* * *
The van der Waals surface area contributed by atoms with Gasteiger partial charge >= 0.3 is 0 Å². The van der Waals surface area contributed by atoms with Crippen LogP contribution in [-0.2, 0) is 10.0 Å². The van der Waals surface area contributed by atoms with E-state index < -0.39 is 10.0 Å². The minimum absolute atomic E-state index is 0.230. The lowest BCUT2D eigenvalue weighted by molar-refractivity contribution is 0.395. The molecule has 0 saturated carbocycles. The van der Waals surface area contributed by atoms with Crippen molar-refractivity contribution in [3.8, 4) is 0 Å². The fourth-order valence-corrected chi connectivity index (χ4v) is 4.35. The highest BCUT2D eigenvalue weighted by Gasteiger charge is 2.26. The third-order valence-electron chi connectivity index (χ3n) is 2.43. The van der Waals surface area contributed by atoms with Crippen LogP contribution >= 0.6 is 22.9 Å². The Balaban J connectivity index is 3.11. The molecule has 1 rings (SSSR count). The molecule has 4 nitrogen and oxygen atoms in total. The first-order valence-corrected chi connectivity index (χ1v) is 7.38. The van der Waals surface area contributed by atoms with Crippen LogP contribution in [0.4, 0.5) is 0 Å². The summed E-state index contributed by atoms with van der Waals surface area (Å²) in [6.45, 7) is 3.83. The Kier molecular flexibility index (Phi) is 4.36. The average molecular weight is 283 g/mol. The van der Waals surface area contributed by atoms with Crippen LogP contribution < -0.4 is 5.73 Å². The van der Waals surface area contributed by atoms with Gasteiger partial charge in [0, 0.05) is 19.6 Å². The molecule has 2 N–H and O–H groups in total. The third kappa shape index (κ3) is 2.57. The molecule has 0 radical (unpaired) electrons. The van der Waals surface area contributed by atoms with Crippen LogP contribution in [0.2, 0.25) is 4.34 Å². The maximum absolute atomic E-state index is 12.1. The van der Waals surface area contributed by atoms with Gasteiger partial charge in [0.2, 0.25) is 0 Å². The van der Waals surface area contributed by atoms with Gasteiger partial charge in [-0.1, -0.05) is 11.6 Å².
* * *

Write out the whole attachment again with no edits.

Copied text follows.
The van der Waals surface area contributed by atoms with Gasteiger partial charge >= 0.3 is 0 Å². The van der Waals surface area contributed by atoms with Crippen LogP contribution in [-0.2, 0) is 10.0 Å². The van der Waals surface area contributed by atoms with E-state index < -0.39 is 10.0 Å². The minimum absolute atomic E-state index is 0.230. The lowest BCUT2D eigenvalue weighted by molar-refractivity contribution is 0.395. The molecule has 0 saturated carbocycles. The van der Waals surface area contributed by atoms with Crippen molar-refractivity contribution in [3.8, 4) is 0 Å². The fourth-order valence-corrected chi connectivity index (χ4v) is 4.35. The highest BCUT2D eigenvalue weighted by Gasteiger charge is 2.26. The third-order valence-electron chi connectivity index (χ3n) is 2.43. The van der Waals surface area contributed by atoms with Crippen LogP contribution >= 0.6 is 22.9 Å². The Balaban J connectivity index is 3.11. The molecule has 1 rings (SSSR count). The molecule has 4 nitrogen and oxygen atoms in total. The first-order valence-corrected chi connectivity index (χ1v) is 7.38. The van der Waals surface area contributed by atoms with Crippen LogP contribution in [0.4, 0.5) is 0 Å². The summed E-state index contributed by atoms with van der Waals surface area (Å²) in [6.45, 7) is 3.83. The Kier molecular flexibility index (Phi) is 4.36. The average molecular weight is 283 g/mol. The van der Waals surface area contributed by atoms with Crippen LogP contribution < -0.4 is 5.73 Å². The van der Waals surface area contributed by atoms with Gasteiger partial charge in [0, 0.05) is 19.6 Å². The molecule has 2 N–H and O–H groups in total. The third kappa shape index (κ3) is 2.57. The molecule has 0 radical (unpaired) electrons. The van der Waals surface area contributed by atoms with Crippen LogP contribution in [0.2, 0.25) is 4.34 Å². The maximum absolute atomic E-state index is 12.1. The van der Waals surface area contributed by atoms with Gasteiger partial charge in [0.2, 0.25) is 0 Å². The van der Waals surface area contributed by atoms with Gasteiger partial charge in [-0.1, -0.05) is 11.6 Å².